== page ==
Is Facebook evil?

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The popular Latin proverb Virtus in medio stat (Virtue stands in the middle) may be the answer to many essential questions in life. Facebook and social networks may become evil. It all depends on how we use them.

All data uploaded to the Internet remains on the Internet eternally, out of control. Data means pictures, feelings, jokes, opinions… that we have voluntarily put in public’s hands. Data which, out of its initial context, could make us be seen as an impolite or irresponsible in the best case, or as a criminal, in the worst.

A meaningful example illustrating this scenario is the case of the machinist implicated in the terrible railway accident which occurred in Spain last July. 78 passengers died and 178 were injured in one of the most tragic train crashes in that country. Soon after the accident, all eyes were put on the driver. He was initially treated by the press and the public opinion with compassion and solidarity. What a terrible charge to live with! Due to a human error that anybody could have made! How could the security of a train rely on one person only?

Those were the first reactions with regard to him, until extracts from his Facebook account started being published. In particular, jokes in which he bragged about the high speed he reached with his train, including pictures of the speedometer. Jokes in which he suggested how funny would have been a race with the Spanish police.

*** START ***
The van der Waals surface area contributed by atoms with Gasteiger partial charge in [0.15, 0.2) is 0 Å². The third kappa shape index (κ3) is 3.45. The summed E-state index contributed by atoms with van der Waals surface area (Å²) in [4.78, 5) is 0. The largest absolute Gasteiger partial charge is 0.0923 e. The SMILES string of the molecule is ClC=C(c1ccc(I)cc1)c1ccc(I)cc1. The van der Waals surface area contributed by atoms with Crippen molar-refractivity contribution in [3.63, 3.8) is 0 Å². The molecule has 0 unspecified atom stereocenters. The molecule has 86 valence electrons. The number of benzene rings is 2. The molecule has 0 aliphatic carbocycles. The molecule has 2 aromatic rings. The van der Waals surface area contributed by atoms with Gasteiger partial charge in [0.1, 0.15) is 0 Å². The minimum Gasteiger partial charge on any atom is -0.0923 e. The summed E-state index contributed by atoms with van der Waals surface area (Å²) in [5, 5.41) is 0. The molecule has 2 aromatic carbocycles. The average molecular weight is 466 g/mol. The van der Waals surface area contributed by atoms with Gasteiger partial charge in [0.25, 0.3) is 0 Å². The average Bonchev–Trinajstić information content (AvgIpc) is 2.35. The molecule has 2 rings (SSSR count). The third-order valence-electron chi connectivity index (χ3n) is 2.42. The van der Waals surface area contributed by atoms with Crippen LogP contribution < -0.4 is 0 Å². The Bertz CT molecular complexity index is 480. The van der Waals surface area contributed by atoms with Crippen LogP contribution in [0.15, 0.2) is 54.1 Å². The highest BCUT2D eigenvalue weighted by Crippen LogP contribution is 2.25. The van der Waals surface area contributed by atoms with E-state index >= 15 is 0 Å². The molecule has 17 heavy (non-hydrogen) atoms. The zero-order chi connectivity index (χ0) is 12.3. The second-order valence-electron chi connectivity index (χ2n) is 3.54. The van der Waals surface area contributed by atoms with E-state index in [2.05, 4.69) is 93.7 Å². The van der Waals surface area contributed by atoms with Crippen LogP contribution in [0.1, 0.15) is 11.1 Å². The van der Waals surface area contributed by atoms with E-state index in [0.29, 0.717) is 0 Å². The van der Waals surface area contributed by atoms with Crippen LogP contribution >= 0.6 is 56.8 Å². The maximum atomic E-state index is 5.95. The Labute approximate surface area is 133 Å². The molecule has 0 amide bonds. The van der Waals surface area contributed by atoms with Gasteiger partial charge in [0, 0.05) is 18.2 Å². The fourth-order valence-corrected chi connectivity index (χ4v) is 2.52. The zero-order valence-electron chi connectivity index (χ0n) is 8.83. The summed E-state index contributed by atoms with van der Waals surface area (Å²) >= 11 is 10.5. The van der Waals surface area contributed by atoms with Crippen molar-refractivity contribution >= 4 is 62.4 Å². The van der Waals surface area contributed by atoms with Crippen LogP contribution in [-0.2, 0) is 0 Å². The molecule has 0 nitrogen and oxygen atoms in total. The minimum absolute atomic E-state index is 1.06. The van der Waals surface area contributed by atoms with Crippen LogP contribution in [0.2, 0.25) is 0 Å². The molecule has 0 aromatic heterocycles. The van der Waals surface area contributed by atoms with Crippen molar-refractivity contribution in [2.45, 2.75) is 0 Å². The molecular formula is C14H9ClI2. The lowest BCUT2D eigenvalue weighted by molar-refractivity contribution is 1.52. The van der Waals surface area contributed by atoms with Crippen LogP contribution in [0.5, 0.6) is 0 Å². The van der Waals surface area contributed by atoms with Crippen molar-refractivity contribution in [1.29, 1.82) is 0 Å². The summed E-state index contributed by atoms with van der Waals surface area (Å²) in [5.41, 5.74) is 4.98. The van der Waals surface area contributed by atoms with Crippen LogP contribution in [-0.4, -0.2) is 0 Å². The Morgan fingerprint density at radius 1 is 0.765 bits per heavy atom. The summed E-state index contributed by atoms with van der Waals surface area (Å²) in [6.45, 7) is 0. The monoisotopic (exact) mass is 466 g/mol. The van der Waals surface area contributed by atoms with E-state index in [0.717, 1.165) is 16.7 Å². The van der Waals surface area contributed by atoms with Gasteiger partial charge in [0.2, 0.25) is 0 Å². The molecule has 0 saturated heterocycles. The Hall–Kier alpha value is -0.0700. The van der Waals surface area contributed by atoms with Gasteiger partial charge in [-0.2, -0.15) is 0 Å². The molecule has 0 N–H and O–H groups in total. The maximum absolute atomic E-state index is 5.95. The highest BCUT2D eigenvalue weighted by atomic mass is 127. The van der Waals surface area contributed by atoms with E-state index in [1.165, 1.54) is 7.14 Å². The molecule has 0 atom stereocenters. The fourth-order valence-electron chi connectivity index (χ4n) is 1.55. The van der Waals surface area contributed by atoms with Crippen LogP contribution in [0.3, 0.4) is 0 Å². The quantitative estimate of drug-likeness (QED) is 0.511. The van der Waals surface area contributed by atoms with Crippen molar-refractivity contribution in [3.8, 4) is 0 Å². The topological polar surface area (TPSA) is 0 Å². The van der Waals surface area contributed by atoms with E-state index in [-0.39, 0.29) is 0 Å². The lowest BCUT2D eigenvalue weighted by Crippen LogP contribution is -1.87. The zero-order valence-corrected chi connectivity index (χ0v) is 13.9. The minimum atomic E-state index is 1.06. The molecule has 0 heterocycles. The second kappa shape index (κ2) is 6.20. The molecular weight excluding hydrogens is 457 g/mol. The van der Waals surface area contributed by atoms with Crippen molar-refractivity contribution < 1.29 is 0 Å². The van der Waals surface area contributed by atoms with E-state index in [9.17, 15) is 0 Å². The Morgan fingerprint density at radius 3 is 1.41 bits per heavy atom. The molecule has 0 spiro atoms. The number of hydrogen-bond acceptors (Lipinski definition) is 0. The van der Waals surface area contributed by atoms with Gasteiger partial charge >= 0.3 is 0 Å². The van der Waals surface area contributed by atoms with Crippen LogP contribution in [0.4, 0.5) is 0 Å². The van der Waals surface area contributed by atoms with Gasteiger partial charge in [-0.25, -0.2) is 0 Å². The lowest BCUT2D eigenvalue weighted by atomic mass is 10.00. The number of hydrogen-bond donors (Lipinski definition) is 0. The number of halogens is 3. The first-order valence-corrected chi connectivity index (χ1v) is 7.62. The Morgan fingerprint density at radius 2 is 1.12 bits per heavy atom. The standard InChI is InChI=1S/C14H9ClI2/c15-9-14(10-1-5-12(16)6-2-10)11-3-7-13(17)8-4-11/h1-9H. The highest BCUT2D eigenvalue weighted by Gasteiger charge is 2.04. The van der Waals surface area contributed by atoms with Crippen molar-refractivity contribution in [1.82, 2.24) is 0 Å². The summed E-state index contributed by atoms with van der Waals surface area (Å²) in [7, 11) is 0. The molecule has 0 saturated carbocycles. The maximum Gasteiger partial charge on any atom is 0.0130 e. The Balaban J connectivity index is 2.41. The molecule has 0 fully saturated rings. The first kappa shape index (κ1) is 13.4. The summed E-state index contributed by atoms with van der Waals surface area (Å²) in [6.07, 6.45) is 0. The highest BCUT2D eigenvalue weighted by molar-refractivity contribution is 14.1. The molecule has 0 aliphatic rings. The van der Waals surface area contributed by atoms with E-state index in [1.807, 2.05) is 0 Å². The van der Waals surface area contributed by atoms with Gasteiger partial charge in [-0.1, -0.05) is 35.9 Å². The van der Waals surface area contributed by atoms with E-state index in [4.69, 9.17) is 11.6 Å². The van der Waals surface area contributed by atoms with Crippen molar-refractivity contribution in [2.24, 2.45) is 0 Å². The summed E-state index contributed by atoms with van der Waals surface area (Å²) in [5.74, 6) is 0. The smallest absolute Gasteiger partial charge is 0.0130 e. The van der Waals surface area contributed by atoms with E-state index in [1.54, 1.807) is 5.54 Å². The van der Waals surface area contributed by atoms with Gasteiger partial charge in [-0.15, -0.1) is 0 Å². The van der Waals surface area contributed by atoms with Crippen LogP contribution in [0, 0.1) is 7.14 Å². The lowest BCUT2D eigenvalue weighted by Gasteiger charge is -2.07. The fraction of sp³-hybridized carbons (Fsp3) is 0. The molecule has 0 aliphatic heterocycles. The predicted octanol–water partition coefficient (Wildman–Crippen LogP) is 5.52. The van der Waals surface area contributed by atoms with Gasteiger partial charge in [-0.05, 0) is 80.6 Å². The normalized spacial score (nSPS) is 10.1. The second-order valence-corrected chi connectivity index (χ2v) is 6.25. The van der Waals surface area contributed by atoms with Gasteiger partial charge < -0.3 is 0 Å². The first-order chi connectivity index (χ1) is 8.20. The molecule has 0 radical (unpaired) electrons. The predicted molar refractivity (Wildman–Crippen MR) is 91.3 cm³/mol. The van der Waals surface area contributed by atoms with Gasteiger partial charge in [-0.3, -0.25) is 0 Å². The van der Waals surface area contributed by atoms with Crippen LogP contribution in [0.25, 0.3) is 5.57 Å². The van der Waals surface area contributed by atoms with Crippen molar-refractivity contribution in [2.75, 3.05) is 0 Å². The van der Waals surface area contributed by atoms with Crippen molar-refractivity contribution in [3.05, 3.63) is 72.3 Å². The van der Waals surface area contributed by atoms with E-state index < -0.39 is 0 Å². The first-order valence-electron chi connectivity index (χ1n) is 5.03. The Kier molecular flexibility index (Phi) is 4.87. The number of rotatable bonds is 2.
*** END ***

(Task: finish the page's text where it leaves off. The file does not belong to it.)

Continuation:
As a result, the general belief drastically changed. For the public opinion, the machinist had become an irresponsible, arrogant criminal whose negligence caused the death of many.

Such jokes, made in a “live” discussion with friends, would have been words gone with the wind, which nobody would have remembered. Everybody brags and makes stupid comments in a joking atmosphere. Unfortunately, the same jokes, stored on the Internet and “replayed” in a drastically different situation, turned him into a villain to the eyes of the public.

It is worrying to see the number of people who write impulsive, foolish statements on the social networks, underestimating their repercussion out of the initial circumstances or audience. The case of the train driver is an extremely dramatic example of the consequences, but it may be seriously harmful in everyday-life situations, too. For instance, in the case of an unemployed person doing job researches, and having such an “unconsidered” Internet attitude. An employer having received this candidate’s CV could access opinions, pictures or personal data through social networks, and get a premature negative perception, misinterpret the applicant’s personality and skills, and decide not to engage him/her. Not even to interview him/her. A lost opportunity due to conclusions made from data out of context.

The natural result of this defenselessness against irresponsible Internet attitudes will probably be the creation of new laws. It has been recently announced that California signed a new law to protect children and teens from their own online posts, by providing them with the option to remove data if they request to. If we, adults, are naïve enough to get caught in the trap of posting compromised statements to the Internet, how can our children be conscious of that?

Teenagers are the most vulnerable collective with regards to the Internet, and the most susceptible of revealing sensitive personal information, including pictures, without realizing the immediate and future consequences.

Even if laws slowly change to protect us, we all have a crucial role in making attitudes change. Not only educating others about the impact of unconsidered words on the Internet. But also carefully treating our own Internet statements, as well as we carefully prepare a public speech. Because Internet means public, and most people would not say stupidities in public.

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